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Supreme Court and High Court Weekly Round-Up

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Supreme Court and High Court Weekly Round-Up

Supreme Court - High Court - Weekly Round-Up - Round-Up - Taxscan

This weekly round-up analytically summarises the key stories related to the Supreme Court and High Court reported at Taxscan.in during the previous week from April 9 to April 16, 2023.

The Delhi Bench of High Court has set aside the order passed under Section 148A(d) of the Income Tax Act 1961 as this was passed without considering the reply of the assessee. The assessing officer was directed for de novo exercise in lieu of the above order.

The Division Bench of Justice Rajiv Shakdher and Justice Tara Vitasta Ganju set aside the order passed under Section 148A(d), and the consequential notice observing that, “What the AO is required to prima facie establish, is that the stand of the petitioner, which is that it had obtained supply of the readymade garments from the aforementioned entities was false. It appears that the AO has not done his due diligence on that behalf.” The Bench also held that the AO would have liberty to carry out a de novo exercise.

In a recent ruling, the Single bench of Justice Manoj Kumar Tiwari directed the petitioner to pay the outstanding dues of the Goods and Services Tax (GST). The petitioner,aggrieved by the cancellation of his GST registration by the GST State department filed the writ petition seeking reliefs.

The petitioner sought to issue suitable writ, order or direction in the nature of certiorari calling the record of the case and quash the cancellation of GST Registration order as the petitioner is ready to pay all the dues. The bench observed that the cause of the cancellation of the GST registration was not clearly mentioned in the cancellation order. Thus the state counsel was asked to submit the instructions on the same.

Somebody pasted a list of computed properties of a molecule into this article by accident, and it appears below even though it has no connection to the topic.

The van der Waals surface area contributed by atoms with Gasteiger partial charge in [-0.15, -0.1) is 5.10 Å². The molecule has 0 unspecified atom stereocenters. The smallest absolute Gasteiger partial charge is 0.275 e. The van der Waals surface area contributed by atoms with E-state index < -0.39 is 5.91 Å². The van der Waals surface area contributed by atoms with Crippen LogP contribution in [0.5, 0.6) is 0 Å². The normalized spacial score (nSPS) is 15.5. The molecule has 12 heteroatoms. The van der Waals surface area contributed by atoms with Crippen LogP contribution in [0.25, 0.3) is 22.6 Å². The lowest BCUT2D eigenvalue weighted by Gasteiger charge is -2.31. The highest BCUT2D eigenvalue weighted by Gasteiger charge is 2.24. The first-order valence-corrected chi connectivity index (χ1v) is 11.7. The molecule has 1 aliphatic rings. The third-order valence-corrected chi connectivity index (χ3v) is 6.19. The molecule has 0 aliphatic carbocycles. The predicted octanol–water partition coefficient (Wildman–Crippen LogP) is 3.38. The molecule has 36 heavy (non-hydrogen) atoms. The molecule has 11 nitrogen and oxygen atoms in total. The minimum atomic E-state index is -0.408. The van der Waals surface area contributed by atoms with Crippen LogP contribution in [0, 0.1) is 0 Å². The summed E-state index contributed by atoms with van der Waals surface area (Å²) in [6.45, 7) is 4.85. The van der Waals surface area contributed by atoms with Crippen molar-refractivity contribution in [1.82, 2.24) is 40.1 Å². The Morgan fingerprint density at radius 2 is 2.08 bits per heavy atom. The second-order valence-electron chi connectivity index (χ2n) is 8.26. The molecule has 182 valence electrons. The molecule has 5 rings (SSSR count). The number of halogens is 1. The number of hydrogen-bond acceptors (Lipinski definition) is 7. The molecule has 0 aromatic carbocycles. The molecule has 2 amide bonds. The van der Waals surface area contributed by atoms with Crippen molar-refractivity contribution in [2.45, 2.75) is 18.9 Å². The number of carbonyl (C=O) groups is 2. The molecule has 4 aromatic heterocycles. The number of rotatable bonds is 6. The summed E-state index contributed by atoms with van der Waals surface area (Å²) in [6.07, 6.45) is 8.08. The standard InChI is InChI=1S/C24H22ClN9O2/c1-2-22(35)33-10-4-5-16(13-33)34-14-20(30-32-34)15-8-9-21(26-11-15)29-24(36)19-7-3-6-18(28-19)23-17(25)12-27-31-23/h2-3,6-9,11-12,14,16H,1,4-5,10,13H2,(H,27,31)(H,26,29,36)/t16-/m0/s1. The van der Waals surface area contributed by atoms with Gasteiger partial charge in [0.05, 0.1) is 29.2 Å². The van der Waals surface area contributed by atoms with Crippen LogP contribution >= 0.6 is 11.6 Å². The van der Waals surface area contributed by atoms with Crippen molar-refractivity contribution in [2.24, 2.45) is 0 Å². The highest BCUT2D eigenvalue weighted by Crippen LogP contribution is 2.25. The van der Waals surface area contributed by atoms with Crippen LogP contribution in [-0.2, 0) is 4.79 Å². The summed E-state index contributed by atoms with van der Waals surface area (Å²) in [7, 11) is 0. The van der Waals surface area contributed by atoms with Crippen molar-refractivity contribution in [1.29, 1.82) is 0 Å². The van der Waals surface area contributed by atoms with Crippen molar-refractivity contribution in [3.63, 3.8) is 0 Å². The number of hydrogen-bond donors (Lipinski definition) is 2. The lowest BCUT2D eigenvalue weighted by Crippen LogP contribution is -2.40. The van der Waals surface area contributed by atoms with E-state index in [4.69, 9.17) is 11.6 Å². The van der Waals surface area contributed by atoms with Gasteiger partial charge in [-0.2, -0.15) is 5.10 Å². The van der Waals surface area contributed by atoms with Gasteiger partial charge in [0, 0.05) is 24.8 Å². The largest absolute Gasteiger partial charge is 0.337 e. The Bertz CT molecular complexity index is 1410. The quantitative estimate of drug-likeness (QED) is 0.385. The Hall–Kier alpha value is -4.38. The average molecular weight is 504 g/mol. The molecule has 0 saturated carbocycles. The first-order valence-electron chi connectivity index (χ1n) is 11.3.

The Calcutta High Court presided by a single bench Justice Md. Nizamuddin quashed and set aside on the ground that the impugned notice was issued in the name of non-existing company in spite of revenue having notice and knowledge of non-existence of such Company.

The High court stated that once the scheme for amalgamation has been sanctioned by the Court,  from that date amalgamating Company would not be in existence.  Thus under the circumstances, the impugned notices, which are issued against the non-existent Company, cannot be sustained and the same deserves to be quashed and set aside.

The bench of Chief Justice Vipin Sanghi and Justice Alok Kumar Verma of Uttarakhand High Court dismissed the revision petition filed by the Commissioner State/Commercial Tax seeking condonation of delay of 3502 days.

A court or tribunal’s decision or order can be challenged through the process of a revision petition. The request to review and alter the original decision is usually put before the same court or panel that issued it. A petitioner must establish grounds for revision, such as an error of law or fact, a disregard for pertinent evidence, or a breach of natural justice, in order to file a revision petition. Depending on the jurisdiction and nature of the issue, the petition must also be filed within a particular window of time.

In a recent ruling, the bench of Justice Manmeet Pritam Singh Arora and Justice Manmohan of Delhi High Court ruled that the impugned Notifications in withdrawing the exemption from the Electronic Commerce Operators (ECOs) and making the levy of Goods and Services Tax (GST), on the fare of non air-conditioned stage carriage ticket booked through the electronic platform of Petitioners is identical and not discriminatory.

The ECOs are a separate class, in the opinion and judgement of the High Court, and the Respondents have every right to deny the stated class exemption. There is no vested right in the ECOs to claim the continuation of exemption.

The Delhi High Court ordered the cancellation of the GST registration prospectively only since the department failed to mention the retrospective effect of cancellation of GST registration in the Show Cause Notice (SCN).